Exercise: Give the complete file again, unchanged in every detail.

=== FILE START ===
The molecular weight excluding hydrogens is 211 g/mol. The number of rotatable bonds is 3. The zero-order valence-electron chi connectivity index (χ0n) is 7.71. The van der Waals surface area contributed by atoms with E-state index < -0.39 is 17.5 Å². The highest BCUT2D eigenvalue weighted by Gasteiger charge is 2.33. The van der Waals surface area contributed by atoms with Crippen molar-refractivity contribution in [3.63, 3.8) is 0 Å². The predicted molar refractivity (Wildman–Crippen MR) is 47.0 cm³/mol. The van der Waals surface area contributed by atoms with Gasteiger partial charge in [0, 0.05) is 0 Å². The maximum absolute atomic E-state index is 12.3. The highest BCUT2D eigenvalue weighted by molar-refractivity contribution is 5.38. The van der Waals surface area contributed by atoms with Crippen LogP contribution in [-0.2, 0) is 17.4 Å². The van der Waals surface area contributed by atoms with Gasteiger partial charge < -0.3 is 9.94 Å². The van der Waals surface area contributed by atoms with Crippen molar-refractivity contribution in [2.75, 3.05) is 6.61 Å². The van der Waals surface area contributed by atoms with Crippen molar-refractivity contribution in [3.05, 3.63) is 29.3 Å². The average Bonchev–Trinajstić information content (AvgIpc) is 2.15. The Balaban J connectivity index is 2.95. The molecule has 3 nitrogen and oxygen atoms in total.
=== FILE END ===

The molecular weight excluding hydrogens is 211 g/mol. The number of rotatable bonds is 3. The zero-order valence-electron chi connectivity index (χ0n) is 7.71. The van der Waals surface area contributed by atoms with E-state index < -0.39 is 17.5 Å². The highest BCUT2D eigenvalue weighted by Gasteiger charge is 2.33. The van der Waals surface area contributed by atoms with Crippen molar-refractivity contribution in [3.63, 3.8) is 0 Å². The predicted molar refractivity (Wildman–Crippen MR) is 47.0 cm³/mol. The van der Waals surface area contributed by atoms with Gasteiger partial charge in [0, 0.05) is 0 Å². The maximum absolute atomic E-state index is 12.3. The highest BCUT2D eigenvalue weighted by molar-refractivity contribution is 5.38. The van der Waals surface area contributed by atoms with Crippen LogP contribution in [-0.2, 0) is 17.4 Å². The van der Waals surface area contributed by atoms with Gasteiger partial charge < -0.3 is 9.94 Å². The van der Waals surface area contributed by atoms with Crippen molar-refractivity contribution in [2.75, 3.05) is 6.61 Å². The van der Waals surface area contributed by atoms with Crippen molar-refractivity contribution in [3.05, 3.63) is 29.3 Å². The average Bonchev–Trinajstić information content (AvgIpc) is 2.15. The Balaban J connectivity index is 2.95. The molecule has 3 nitrogen and oxygen atoms in total.